In an effort to bypass heated debates over illegal immigration and retain desperately needed farm labor, the Farm Bureau Federation recently unveiled an “ag card” policy proposal which would augment current work visa legislation.
For the past several years, the immigration debate in American politics has become increasingly heated. In 2010, several states passed strict new immigration laws designed to prevent illegal immigration and make it difficult for undocumented workers to find employment. An unintended consequence of these laws, however, was a sharp decline in available farm labor.
In states like Georgia and Alabama, for example, tough immigration laws frightened off countless undocumented farm workers, causing millions of dollars in agricultural lossesas unpicked crops rotted in fields.
The Farm Bureau, wary of stepping into the political minefield that is immigration reform, recently suggest an “ag card” policy to augment current work visa requirements that they hope will avoid much of the supercharged rhetoric surrounding the immigration debate.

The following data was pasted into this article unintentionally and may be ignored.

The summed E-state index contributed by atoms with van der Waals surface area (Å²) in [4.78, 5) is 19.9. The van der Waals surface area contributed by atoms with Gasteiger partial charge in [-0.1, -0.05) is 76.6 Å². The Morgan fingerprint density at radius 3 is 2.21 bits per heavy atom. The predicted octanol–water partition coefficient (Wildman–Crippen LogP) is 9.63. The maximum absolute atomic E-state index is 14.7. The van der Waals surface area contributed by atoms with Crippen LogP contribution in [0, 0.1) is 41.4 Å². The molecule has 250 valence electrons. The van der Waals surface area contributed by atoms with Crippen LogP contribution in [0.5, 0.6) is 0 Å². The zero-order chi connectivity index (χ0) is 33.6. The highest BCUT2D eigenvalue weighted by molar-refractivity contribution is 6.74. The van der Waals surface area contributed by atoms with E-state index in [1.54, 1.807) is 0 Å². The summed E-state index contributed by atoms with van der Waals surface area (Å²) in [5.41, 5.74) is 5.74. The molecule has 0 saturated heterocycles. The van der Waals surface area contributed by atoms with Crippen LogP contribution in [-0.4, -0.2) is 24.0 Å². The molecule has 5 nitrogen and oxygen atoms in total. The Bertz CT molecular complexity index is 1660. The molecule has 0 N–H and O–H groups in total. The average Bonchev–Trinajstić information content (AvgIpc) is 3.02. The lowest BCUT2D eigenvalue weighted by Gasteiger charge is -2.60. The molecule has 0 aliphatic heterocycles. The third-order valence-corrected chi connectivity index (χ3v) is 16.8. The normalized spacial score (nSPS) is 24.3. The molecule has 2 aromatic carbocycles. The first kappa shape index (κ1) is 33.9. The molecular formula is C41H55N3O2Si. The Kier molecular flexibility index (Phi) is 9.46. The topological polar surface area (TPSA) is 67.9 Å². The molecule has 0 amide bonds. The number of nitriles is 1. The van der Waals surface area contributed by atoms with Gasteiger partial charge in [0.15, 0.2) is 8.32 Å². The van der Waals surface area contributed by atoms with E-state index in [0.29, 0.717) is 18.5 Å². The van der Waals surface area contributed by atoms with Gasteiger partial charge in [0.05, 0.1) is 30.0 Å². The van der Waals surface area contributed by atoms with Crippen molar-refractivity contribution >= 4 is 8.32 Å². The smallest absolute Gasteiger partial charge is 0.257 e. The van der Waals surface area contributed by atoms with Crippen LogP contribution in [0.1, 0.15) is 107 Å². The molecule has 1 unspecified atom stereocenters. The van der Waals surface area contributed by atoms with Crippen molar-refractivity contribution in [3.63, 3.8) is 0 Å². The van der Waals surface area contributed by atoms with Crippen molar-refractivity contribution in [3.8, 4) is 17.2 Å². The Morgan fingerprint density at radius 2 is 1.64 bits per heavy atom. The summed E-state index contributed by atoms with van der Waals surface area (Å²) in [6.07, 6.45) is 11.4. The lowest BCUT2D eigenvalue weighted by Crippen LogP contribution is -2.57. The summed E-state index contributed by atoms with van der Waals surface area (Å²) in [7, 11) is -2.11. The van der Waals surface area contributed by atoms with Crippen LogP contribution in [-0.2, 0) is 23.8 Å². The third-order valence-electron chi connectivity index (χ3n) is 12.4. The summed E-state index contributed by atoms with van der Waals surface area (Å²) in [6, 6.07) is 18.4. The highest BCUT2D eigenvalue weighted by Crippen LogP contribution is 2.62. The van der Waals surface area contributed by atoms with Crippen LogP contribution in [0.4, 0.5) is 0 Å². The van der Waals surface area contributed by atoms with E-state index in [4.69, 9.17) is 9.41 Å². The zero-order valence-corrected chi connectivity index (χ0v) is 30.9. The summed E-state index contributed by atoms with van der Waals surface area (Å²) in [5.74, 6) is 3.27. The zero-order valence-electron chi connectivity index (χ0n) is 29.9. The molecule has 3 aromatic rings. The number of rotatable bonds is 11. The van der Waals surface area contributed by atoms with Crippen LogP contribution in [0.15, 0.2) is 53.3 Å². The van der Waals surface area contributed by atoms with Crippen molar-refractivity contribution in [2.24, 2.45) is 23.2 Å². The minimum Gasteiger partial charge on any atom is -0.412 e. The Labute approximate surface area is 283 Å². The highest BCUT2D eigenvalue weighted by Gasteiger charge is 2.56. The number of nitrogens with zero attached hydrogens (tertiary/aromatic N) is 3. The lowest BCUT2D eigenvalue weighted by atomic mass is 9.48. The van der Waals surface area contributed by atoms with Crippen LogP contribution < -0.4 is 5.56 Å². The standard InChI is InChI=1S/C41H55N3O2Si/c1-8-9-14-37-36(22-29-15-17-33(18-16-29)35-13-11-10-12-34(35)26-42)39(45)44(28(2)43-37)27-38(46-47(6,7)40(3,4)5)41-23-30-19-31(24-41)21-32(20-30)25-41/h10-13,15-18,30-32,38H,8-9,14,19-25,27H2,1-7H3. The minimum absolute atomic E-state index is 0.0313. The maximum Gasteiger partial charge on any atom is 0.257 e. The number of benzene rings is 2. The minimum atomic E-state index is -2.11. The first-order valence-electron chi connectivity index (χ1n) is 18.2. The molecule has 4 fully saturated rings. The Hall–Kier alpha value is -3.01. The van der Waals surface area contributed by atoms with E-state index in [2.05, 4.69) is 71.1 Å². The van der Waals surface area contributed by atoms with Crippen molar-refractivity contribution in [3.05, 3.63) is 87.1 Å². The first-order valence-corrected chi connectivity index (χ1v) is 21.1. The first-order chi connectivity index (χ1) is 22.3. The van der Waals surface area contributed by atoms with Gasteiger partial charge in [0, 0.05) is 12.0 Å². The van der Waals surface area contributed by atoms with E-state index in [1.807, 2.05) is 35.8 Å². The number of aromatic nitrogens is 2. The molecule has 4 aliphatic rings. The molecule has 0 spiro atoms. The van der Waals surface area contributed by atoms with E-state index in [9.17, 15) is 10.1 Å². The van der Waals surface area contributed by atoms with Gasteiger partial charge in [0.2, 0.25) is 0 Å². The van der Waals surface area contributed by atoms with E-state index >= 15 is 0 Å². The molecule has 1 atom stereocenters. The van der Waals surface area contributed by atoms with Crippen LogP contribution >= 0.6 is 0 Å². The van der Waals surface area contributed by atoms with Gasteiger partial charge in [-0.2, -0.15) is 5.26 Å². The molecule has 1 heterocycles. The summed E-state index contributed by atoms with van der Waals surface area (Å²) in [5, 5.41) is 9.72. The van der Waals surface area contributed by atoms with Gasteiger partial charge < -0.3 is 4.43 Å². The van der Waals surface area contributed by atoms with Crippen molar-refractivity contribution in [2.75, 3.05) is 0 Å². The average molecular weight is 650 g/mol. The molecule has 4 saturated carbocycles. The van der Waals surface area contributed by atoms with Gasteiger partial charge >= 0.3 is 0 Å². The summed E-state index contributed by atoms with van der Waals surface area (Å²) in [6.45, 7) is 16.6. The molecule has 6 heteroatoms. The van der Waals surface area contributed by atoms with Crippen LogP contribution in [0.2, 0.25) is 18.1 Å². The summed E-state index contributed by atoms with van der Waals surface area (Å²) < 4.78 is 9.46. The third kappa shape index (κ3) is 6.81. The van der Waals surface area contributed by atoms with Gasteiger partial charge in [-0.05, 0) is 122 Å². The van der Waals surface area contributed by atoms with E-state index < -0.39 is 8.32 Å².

The suggested policy would give undocumented workers with agricultural experience currently residing within the United States an ag card that would allow them to legally obtain agricultural work. Workers would have to return to their homes overseas for 30 days over the course of three years. The proposal would cover contracted and seasonal work and would help guarantee that farmers have a reliable source of labor through the growing cycle.
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Written by: Justin Ellison / Farm Plus Staff Writer